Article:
May 3, 2021
Clouds and darkness are round about him; Righteousness and judgment are the habitation of his throne. A fire goeth before him, and burneth up his enemies round about, his lightening enlightened the world; the Earth saw, and trembled. The hills melted like wax at the presence of the Lord. Psalm 97: 2 – 5
St Augustine of Hippo (13 November 354 – 28 August 430) and many others have interpreted the above Psalm to represent a fiery and vengeful God. No matter how the passage has been twisted by the Roman Catholic Church, a church that continues to have no understanding of its own subject matter; the passage is nonetheless Ark related, most notably in Exodus 20: 18 – 19. This of course takes place at Mt Choreb, where Moses builds the Ark of the Covenant. The word “Ark” stems from the word arcane (adj) 1540s, from Latin arcanus “secret, hidden, private, concealed,” from arcere “to close up, enclose, contain,” from arca “chest, box, place for safe-keeping,” from PIE root *ark- “to hold, contain, guard” (source also of Greek arkos “defense,” arkein “to ward off; Armenian argel “obstacle;” Lithuanian raktas “key,” rakinti “to shut, lock”). Ark (N) Old English earc, Old Northumbrian arc, mainly meaning Noah’s but also the Ark of the Covenant, from Latin arca “large box, chest” (see arcane), the word used in the Vulgate. Also borrowed in Old High German (arahha, Modern German Arche). From the Noachian sense comes extended meaning “place of refuge” (17c.). As the name of a type of ship or boat, from late 15c. In 19c. U.S., especially a large, flat-bottomed riverboat to move produce, livestock, etc.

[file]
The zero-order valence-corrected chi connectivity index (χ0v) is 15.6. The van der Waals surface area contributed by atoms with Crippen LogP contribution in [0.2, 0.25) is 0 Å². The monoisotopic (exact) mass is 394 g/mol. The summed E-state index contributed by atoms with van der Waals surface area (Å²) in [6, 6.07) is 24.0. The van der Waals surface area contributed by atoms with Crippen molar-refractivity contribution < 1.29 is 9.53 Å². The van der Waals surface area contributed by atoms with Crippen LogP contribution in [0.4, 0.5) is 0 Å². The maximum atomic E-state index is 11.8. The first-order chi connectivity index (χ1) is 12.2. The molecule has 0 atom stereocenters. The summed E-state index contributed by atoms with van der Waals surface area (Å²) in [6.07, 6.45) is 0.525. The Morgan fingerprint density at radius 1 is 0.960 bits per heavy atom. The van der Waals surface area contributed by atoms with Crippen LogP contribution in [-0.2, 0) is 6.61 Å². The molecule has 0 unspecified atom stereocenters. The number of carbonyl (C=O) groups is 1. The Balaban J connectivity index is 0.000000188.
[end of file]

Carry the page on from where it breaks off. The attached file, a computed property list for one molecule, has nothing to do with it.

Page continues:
The two arks that we are interested in are of course, Noah’s (the above image), and the Ark of the Covenant. The structure of the Ark (and the chronology of the flood) is homologous with the Jewish Temple and with Temple worship. Accordingly, Noah’s instructions are given to him by God (Genesis 6:14–16): the ark is to be 300 cubits long, 50 cubits wide and 30 cubits high. Common believed is the notion that a ‘cubit’ is equal to 18 inches, or the length of a man’s arm from elbow to fingertip. Scripture, on the other hand, in conformity with its parallel to the Temple, prescribes unique measurements for such a ‘sacred,’ or ‘long,’ cubit. In Ezekiel 43:13, the dimensions for the sacred altar are noted to be in such cubits as “that cubit being a cubit and a handbreadth,” or 21 to 25 inches. This would result in ark dimensions of 525-624 ft. x 87.5-104 ft. x 52.5-62.4 ft. Or roughly the size of the aircraft carrier USS Independence. Some assert that these dimensions are based on a numerological preoccupation with the number sixty,(the Annunaki sexgesimal number system) the same number characterizing the vessel of the Babylonian flood-hero Its three internal divisions reflect the three-part universe imagined by the ancient Israelites: heaven, the earth, and the underworld.
Each deck is the same height as the Temple in Jerusalem, itself a microcosmic model of the universe, and each is three times the area of the court of the tabernacle, leading to the suggestion that the author saw both Ark and tabernacle as serving for the preservation of human life. It has a door in the side, and a tsohar, which may be either a roof or a skylight. It is to be made of Gopher wood, a word that appears nowhere else in the Bible – and divided into qinnim, a word that always refers to birds’ nests elsewhere in the Bible, leading some scholars to emend this to qanim, reeds. The finished vessel is to be smeared with koper, meaning pitch or bitumen: in Hebrew the two words are closely related, kaparta (“smeared”) … bakopper